Judge Orders Person to Stop Campaign of Criticizing Teenager Who Had Posted a Racial Slur When a Sophomore

From P.S. v. R.S., decided Wednesday by the Indiana Court of Appeals, in an opinion by Judge L. Mark Bailey, joined by Judges Terry A. Crone and Rudolph R. Pyle III; for clarity, I’ll describe “R.S.” as Student (which he was at the time the criticism began) and “P.S.” as Critic:

At the beginning of his sophomore year in high school, [Student] created a video of himself “spelling … out a racist slur.” The video surfaced on social media during [Student]’s senior year in high school, and the video continues to circulate on social media.

[Critic], a concerned citizen, saw the video and began commenting about it and [Student] on her publicly accessible social media page. [Critic] “ke[pt] posting and reposting negative things against [Student,] … and … calling him out by his name as well.” And [Critic] and other citizens appeared at the local school board meeting to “try[ ] to get some type of disciplinary” action imposed. [Student]’s father (“Father”) contacted [Critic] and asked her to remove the video from her social media feed so that Father could “take care of [disciplining his son] in-house.” [Critic] complied with Father’s request but “then [the video] came back numerous times [and] other people started sharing it.”

On May 3, 2023, [Student] filed a petition for a protection order against [Critic], alleging that [Critic] had used social media to stalk [Student], slander him, and disseminate false information…. [Student] testified that in making the video, he made a “dumb, stupid mistake” three years ago that had been circulating on social media for the “past seven [ ] months[,] and [Critic] has been slandering my name.” Father told the trial court that the “only thing [Father and [Student]’s mother] have asked for from day one [is to] let us take care of our son, … but again, … [Critic] seems to keep … posting and reposting negative things against him.”

[Critic] testified that she never contacted [Student] or his family, and that she “[d]idn’t know where they lived, didn’t know anything.” [Critic] further testified that she did not “have any interest in targeting [Student on social media],” but that she believed it important to continue to comment on the matter. She told the court that in her future social media posts, she would “probably” “comment on” [Student] and any other individuals who had been involved with the video incident.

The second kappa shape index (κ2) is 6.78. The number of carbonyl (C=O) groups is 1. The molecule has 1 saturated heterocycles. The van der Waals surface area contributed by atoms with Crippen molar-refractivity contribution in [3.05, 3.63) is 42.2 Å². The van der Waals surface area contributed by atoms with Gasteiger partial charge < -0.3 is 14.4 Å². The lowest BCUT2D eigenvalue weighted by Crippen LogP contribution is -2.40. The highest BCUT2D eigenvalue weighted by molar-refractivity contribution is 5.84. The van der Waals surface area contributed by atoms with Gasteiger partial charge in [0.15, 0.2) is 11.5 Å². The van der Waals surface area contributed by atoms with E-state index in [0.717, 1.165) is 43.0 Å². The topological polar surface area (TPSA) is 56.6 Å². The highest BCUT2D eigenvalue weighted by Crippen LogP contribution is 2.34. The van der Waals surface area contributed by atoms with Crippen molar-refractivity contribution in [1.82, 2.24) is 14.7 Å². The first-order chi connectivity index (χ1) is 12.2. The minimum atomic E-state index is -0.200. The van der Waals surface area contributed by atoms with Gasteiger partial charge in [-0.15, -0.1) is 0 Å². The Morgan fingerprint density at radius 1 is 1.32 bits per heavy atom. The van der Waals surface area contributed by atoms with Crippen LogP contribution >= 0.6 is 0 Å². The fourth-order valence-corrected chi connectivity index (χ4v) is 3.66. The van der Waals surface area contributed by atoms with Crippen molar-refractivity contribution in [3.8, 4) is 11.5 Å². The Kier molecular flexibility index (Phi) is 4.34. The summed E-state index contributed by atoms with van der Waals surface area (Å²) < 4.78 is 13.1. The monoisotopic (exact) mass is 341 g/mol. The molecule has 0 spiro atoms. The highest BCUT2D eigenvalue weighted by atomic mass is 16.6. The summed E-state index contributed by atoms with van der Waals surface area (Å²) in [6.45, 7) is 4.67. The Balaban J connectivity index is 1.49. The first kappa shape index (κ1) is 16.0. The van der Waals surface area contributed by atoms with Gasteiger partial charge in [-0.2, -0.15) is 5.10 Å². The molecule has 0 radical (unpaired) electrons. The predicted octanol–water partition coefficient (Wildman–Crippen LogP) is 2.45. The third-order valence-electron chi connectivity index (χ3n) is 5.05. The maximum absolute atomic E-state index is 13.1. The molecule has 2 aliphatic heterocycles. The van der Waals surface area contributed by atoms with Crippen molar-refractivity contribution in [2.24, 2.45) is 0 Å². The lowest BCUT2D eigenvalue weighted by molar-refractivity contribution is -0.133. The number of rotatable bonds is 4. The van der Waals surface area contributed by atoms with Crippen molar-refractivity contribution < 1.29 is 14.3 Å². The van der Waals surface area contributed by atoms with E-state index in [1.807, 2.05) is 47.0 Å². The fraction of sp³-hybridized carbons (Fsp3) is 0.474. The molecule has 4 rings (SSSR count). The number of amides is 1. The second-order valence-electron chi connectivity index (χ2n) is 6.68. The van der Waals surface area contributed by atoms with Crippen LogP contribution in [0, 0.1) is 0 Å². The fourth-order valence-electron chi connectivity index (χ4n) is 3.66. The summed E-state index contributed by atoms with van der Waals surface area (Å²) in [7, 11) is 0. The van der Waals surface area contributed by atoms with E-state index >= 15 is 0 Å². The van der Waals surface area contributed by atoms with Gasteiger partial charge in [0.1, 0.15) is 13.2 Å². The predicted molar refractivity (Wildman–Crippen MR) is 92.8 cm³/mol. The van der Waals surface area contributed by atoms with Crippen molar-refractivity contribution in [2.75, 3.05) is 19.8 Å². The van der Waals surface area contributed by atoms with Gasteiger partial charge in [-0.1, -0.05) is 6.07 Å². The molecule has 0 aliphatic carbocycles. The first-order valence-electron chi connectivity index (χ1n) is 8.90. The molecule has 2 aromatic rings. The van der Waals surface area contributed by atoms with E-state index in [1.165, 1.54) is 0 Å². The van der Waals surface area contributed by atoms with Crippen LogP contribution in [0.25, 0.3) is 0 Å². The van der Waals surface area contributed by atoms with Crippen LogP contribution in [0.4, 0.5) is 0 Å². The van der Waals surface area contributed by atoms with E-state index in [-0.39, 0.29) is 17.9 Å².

After hearing the testimony, the trial court denied [Student]’s petition for a protection order, ruling that “there’s not grounds” to grant it. The court then sua sponte imposed what it termed a “mutual restraining order” on both parties, prohibiting them from—among other activities—communicating, harassing, or threatening each other directly or indirectly, including on social media. Specifically, the trial court instructed the parties as follows:

THE COURT: Alright, so here’s what I am going to do. I am going to order both of you to not to [sic] communicate, not to harass, not to threaten each other in anyway [sic] shape or form, individually, directly, or through third … parties or any form of social media. And I’m not granting the Protective Order, that’s denied cuz [sic] there’s not grounds for a Protective Order. But I am granting a mutual restraining order so the two … of you leave each other alone. And if there’s things that need to be addressed ah, as far as involvement and the school corporation or contacting law enforcement or amongst your friends that’s perfectly fine. But, obviously there’s been months of back and forth on social media where negative things were said on both sides and it’s both of you just need to be adults and there’s no reason for it. So do you understand ma’am? …

The appellate court concluded that the trial court lacked the authority under Indiana law to just issue the order on its own, without the parties’ requesting it. The appellate court also concluded that the trial court’s order didn’t comply with the “specific requirements apply for every restraining order granted without notice,” including “defining the injury, stating why it is irreparable, … stating why the order was granted without notice,” and having the order last no more than a brief time before a full hearing. Because the appellate court reversed the order on those procedural grounds, it didn’t need to decide whether the order violated the First Amendment.

Stevie J. Pactor and Kenneth J. Falk of the ACLU of Indiana represented Critic.